We have computed the dynamics of the conditioned random walk with space-increments . To obtain the dynamics of the conditioned Brownian motion it suffices to consider the limiting case . The drift of the resulting diffusion is given by

The same computation gives the volatility of the resulting diffusion. It is given by

As the consequence, this shows that a Brownian motion conditioned to stay inside follows the stochastic differential equation where is the first eigenfunction of the Laplacian on with Dirichlet boundary conditions. More generaly, the same argument would show that a Brownian motion in conditioned to stay inside a nice bounded domain evolves according to the stochastic differential equation

where is the first eigenfunction of the Laplacian on . This is a Langevin diffusion and one can immediately see that the invariant distribution of this diffusion is given by

For example, the following plot depicts the first eigenfunction of the Laplacian on the domain .

## Some Interesting Probability Examples « Honglang Wang's Blog said,

April 19, 2012 at 3:54 am

[…] What does a real Brownian motion conditioned to stay inside the segment look like? (it can help to better understand BM) […]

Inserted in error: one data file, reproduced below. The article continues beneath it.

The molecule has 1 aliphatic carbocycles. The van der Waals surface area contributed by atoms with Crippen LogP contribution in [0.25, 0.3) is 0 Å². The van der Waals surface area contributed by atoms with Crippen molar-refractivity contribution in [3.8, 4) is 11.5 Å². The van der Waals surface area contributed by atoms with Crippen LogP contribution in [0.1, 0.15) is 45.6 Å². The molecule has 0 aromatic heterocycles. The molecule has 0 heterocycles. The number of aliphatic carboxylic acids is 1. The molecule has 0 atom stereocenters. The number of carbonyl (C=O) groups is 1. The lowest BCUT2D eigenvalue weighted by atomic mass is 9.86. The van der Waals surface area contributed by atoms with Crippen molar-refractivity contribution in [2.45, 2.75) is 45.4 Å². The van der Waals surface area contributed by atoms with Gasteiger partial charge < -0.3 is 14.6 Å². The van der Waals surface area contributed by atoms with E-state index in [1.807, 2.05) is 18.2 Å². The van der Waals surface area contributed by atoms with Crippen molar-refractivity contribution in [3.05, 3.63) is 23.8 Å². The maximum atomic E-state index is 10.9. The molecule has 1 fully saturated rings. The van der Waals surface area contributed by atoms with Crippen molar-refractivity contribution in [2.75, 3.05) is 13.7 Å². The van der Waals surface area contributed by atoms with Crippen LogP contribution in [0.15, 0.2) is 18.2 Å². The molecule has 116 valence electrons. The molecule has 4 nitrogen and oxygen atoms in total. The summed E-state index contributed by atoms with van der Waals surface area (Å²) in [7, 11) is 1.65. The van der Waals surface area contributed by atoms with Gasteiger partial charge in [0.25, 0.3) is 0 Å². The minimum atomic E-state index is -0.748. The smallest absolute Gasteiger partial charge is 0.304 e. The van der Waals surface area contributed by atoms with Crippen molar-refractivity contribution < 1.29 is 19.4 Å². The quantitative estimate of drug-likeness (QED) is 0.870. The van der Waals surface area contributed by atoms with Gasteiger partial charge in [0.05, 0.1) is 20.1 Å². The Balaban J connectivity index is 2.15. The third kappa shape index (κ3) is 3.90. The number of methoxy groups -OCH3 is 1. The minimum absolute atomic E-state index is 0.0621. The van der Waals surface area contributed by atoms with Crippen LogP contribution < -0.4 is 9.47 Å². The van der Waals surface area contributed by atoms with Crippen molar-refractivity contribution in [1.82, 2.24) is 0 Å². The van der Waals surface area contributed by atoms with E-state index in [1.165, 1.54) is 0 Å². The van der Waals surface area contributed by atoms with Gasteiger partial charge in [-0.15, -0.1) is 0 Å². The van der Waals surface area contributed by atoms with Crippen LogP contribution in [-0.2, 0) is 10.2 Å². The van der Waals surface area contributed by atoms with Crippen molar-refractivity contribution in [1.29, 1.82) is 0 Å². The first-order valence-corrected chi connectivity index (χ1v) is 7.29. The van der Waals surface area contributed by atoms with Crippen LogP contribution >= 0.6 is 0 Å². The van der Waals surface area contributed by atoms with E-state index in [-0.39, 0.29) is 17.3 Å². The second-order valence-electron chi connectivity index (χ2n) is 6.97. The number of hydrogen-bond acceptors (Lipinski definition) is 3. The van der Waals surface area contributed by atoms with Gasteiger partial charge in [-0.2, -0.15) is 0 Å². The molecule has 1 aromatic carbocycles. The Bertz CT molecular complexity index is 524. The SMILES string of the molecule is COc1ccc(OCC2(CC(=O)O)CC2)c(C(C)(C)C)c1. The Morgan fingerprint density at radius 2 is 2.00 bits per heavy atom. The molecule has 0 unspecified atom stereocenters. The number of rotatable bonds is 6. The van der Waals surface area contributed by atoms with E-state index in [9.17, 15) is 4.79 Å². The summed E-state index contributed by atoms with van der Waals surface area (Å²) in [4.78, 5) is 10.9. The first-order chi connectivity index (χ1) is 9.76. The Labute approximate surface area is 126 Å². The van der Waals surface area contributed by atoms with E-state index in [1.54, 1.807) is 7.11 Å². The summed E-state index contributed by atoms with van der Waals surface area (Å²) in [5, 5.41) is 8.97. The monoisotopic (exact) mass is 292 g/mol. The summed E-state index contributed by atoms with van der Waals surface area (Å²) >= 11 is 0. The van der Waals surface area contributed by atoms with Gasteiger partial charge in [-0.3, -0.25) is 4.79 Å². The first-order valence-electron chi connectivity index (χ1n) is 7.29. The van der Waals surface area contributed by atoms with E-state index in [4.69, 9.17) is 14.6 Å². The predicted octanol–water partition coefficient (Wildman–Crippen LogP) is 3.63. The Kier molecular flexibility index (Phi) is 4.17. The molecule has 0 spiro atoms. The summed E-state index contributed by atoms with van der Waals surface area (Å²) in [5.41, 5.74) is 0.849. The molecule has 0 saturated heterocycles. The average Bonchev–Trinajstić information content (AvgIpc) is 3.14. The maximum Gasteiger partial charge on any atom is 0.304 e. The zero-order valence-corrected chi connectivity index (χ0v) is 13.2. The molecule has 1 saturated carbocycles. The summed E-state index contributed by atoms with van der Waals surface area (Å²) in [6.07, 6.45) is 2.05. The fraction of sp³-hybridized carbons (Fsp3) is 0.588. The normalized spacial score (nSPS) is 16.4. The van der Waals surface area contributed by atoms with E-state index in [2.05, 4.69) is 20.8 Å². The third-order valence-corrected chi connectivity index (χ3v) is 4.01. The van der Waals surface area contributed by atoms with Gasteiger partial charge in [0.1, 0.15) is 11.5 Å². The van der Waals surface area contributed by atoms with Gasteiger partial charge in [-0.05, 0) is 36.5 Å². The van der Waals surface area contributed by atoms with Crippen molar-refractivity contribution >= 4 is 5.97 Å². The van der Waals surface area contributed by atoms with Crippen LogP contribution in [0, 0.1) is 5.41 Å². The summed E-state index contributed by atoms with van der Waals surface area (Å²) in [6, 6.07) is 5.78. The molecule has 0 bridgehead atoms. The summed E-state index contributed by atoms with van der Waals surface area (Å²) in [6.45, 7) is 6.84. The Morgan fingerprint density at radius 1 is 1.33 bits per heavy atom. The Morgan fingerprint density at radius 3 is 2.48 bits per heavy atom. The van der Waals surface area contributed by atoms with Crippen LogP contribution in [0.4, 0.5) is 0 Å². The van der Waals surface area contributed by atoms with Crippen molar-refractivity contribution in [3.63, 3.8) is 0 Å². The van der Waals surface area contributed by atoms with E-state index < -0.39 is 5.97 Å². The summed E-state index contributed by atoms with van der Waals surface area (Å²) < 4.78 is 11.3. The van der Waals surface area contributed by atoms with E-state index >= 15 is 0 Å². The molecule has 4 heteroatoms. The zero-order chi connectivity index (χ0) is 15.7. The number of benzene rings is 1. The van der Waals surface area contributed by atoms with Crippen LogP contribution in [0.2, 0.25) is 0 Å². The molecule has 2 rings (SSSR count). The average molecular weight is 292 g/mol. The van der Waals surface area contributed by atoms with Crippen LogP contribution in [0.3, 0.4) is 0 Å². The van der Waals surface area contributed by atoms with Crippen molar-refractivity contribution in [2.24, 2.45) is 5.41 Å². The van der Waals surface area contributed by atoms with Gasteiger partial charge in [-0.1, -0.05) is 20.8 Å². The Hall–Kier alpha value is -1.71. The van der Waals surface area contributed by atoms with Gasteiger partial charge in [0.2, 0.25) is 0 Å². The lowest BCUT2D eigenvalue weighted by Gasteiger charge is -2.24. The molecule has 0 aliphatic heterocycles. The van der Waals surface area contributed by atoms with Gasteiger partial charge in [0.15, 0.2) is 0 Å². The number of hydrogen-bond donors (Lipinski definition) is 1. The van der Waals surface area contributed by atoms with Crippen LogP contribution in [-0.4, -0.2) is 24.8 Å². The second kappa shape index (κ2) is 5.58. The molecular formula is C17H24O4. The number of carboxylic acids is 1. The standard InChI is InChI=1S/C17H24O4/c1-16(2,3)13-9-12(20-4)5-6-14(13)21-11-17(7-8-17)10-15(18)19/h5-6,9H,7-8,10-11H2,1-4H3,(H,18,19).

## dynkin said,

April 2, 2013 at 1:56 pm

Hi. Very interesting post. Can You please give some refference of a more detailed text: either book or article or handout …whatever? Thanks very much!

## Alekk said,

April 2, 2013 at 2:04 pm

Thanks!

References on which part of the post?

## dynkin said,

April 2, 2013 at 2:14 pm

Hi. Well, if there could be one sort of manual or handout about all the these things… that’d be wondreful

I’m interested in random walks in bounded domains and i’ve found this post very useful.

## dynkin said,

April 2, 2013 at 2:22 pm

The issue I’m studying right now is the calculation of the multiplicity of the points of a random walk in an d-dimensional hypercube, starting on on some of the points of the border with given coordinates. So it would be just as what You describe here. The question is how to determine the zones with high frequency of visits of a random walk in dependence with the coordinates (or relative position) of the starting point of this randow walk.

## Alekk said,

April 2, 2013 at 2:28 pm

I do not really understand exactly what you mean by “multiplicity of the points of a random walk in an d-dimensional hypercube, starting on on some of the points of the border with given coordinates”. You can ask a specific question at http://math.stackexchange.com/ and if this is a research level question at http://mathoverflow.net/.

## dynkin said,

April 2, 2013 at 2:36 pm

OK, thanks a lot. Well, may be i didn’t express my question properly. However, do you have some references in form of a book, article, course of lectures of the random walks conditioned to stay inside a bounded domain?

Thanks

## Alekk said,

April 2, 2013 at 2:44 pm

No sorry, I do not have more references than the first few google pages.

## dynkin said,

April 2, 2013 at 2:48 pm

Ok, thanks anyway. Just wanted to have a more detailed description of the things of this post in this particular context, with more detailed proofs, theorems and so on…